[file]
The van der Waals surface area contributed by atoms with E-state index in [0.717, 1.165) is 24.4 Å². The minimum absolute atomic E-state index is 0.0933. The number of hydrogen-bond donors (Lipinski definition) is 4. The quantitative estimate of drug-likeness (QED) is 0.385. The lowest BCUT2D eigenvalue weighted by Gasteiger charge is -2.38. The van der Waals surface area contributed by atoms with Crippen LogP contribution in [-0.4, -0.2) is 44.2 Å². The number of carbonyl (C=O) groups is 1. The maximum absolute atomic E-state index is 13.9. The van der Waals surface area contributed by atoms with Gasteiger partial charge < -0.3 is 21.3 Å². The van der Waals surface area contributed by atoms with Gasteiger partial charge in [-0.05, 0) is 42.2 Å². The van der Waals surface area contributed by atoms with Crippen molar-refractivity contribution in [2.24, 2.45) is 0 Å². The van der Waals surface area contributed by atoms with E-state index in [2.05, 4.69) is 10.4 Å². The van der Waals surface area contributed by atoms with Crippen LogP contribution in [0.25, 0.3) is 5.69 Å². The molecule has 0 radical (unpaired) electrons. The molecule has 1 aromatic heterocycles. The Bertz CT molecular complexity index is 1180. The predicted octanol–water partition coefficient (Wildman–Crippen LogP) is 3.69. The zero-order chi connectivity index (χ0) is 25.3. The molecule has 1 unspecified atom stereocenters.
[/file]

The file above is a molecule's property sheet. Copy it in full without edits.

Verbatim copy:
The van der Waals surface area contributed by atoms with E-state index in [0.717, 1.165) is 24.4 Å². The minimum absolute atomic E-state index is 0.0933. The number of hydrogen-bond donors (Lipinski definition) is 4. The quantitative estimate of drug-likeness (QED) is 0.385. The lowest BCUT2D eigenvalue weighted by Gasteiger charge is -2.38. The van der Waals surface area contributed by atoms with Crippen LogP contribution in [-0.4, -0.2) is 44.2 Å². The number of carbonyl (C=O) groups is 1. The maximum absolute atomic E-state index is 13.9. The van der Waals surface area contributed by atoms with Gasteiger partial charge < -0.3 is 21.3 Å². The van der Waals surface area contributed by atoms with Gasteiger partial charge in [-0.05, 0) is 42.2 Å². The van der Waals surface area contributed by atoms with Crippen molar-refractivity contribution in [2.24, 2.45) is 0 Å². The van der Waals surface area contributed by atoms with E-state index in [2.05, 4.69) is 10.4 Å². The van der Waals surface area contributed by atoms with Crippen LogP contribution in [0.25, 0.3) is 5.69 Å². The molecule has 0 radical (unpaired) electrons. The molecule has 1 aromatic heterocycles. The Bertz CT molecular complexity index is 1180. The predicted octanol–water partition coefficient (Wildman–Crippen LogP) is 3.69. The zero-order chi connectivity index (χ0) is 25.3. The molecule has 1 unspecified atom stereocenters.